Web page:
Dane County finance committee voted unanimously Thursday to accept budget amendments primarily addressing racial disparities and a contested machine that would turn cow manure into water.

Dane County’s Personnel and Finance Committee approved amendments to create a standalone Office of Equity and Inclusion and a dedicated criminal justice data analyst. Committee members said the amended budget represents a significant push to address issues of racial disparity.

Dane County Board of Supervisors Chair Sharon Corrigan, District 26, said the county tried to incorporate several of the recommendations proposed by the workgroups focused on racial disparities in the criminal justice system.

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The workgroups proposed the data analyst position and a diversion programs meant to prevent more people from entering the system.

Corrigan said the workgroups had an important role in the creation of the 2016 budget.

“The fact that we’ve created this equity office is just huge,” Corrigan said.

Corrigan said the digester machine, which would remove phosphorus from cow manure, passed after the committee was assured that a business plan will be presented. The digester had originally been in contention because of inconsistent projected operating costs.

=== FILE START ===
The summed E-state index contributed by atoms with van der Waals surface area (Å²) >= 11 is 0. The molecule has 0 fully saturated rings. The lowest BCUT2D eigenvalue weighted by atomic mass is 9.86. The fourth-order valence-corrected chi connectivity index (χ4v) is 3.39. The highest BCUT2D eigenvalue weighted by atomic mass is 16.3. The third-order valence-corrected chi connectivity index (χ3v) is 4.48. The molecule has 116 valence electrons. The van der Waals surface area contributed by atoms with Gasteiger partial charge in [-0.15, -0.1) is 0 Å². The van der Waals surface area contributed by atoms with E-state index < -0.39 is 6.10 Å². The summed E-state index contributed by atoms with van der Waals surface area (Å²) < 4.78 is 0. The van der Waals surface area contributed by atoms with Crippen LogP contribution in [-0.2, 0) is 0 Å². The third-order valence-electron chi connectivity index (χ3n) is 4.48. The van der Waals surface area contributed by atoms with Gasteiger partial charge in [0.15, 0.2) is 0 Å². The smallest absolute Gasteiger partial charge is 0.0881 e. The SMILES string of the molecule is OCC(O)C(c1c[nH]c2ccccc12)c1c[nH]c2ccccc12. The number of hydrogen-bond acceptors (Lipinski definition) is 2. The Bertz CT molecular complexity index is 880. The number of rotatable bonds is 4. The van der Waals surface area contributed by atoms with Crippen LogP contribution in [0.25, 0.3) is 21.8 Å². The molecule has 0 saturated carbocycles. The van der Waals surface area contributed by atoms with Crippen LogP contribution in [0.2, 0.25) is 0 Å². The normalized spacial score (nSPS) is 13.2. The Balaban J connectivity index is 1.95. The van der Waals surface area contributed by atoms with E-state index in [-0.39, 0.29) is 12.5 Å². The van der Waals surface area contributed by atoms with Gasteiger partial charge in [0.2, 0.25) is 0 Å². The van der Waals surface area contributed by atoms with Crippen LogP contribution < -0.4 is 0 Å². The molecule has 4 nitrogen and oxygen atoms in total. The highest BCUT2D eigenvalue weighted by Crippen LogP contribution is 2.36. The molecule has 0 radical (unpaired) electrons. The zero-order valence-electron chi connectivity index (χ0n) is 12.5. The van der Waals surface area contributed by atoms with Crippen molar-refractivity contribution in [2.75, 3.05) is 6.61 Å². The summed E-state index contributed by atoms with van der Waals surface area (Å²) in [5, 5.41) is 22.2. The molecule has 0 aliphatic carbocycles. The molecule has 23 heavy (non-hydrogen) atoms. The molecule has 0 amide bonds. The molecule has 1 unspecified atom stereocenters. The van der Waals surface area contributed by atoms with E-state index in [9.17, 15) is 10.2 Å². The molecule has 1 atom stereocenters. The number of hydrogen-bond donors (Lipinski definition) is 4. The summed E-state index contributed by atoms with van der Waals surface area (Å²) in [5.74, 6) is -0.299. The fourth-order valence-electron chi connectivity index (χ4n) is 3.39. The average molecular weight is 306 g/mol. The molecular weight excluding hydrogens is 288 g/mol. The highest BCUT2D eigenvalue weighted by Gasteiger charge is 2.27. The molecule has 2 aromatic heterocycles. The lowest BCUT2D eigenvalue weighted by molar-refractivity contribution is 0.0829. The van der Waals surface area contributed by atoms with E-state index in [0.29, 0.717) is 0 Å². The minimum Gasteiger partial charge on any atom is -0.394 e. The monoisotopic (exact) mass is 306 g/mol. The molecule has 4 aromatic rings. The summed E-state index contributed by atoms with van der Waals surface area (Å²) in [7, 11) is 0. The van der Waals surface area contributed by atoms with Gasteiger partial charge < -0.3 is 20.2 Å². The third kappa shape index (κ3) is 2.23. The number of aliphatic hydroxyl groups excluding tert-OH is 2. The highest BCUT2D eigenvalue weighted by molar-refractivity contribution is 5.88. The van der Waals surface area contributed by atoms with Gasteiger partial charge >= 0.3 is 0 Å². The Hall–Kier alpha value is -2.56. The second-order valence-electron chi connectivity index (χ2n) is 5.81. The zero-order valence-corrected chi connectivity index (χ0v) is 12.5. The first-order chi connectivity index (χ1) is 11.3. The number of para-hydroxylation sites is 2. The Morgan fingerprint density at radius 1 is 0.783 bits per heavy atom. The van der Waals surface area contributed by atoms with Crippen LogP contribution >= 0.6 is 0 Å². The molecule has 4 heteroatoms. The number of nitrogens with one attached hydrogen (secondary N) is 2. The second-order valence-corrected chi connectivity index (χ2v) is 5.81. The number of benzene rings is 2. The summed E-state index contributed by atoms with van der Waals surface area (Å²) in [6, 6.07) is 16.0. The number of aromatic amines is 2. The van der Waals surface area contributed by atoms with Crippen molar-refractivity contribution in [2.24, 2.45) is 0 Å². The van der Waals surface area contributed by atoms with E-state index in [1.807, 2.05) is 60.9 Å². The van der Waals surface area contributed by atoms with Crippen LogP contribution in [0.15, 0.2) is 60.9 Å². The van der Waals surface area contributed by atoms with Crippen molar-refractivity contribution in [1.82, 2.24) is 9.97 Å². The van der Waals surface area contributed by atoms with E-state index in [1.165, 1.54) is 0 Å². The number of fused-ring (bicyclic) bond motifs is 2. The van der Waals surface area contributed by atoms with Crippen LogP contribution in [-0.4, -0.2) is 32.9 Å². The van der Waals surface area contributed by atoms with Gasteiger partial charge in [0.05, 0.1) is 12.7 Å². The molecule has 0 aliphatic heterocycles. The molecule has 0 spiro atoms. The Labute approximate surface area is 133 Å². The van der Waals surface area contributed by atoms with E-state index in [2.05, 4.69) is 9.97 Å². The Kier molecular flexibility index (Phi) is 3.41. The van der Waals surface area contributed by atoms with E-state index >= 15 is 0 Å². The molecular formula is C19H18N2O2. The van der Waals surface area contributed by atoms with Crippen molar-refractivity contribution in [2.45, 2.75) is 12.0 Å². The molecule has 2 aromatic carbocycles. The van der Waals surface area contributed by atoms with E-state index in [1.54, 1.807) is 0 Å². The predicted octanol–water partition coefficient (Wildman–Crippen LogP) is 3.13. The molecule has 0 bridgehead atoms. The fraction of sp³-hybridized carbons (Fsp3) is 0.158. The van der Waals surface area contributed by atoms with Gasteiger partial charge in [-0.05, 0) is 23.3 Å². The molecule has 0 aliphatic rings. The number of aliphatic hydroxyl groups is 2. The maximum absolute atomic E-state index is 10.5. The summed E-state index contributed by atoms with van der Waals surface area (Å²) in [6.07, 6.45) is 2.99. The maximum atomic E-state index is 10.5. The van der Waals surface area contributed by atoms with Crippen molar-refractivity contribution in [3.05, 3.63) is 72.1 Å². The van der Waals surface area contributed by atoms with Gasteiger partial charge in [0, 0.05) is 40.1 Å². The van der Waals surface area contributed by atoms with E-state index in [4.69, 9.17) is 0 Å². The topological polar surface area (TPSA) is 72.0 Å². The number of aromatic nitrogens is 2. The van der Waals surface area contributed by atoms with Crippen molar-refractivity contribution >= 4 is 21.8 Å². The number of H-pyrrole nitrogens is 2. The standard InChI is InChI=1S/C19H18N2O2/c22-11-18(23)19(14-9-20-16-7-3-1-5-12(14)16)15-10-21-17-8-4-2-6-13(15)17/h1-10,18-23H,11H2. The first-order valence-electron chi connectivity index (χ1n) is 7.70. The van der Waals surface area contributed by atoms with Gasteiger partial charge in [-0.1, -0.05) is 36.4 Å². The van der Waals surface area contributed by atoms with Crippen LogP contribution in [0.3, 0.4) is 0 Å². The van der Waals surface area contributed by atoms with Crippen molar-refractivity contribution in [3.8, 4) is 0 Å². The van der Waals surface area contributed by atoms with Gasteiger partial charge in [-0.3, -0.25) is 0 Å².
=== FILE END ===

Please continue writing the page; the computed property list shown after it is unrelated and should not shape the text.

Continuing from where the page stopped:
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County Supervisor Sheila Stubbs, District 23, passionately defended her amendment to fund a Genesis program that helps former inmates readjust to the community. Stubbs said Genesis had been unfairly singled out for a Request for Proposal, despite having a good record as a service provider.

An RFP means companies must compete for a government contract.

“It’s not fair, and it’s not going to work for me,” Stubbs said. “I expect to get this fixed, and it’s not hard to do.”

Due to a technical reason, the Genesis program did not originally make it into the budget, Stubbs said.

The amendment will be revisited at the Board of Supervisors meeting Nov. 16 when the final budget will be voted on.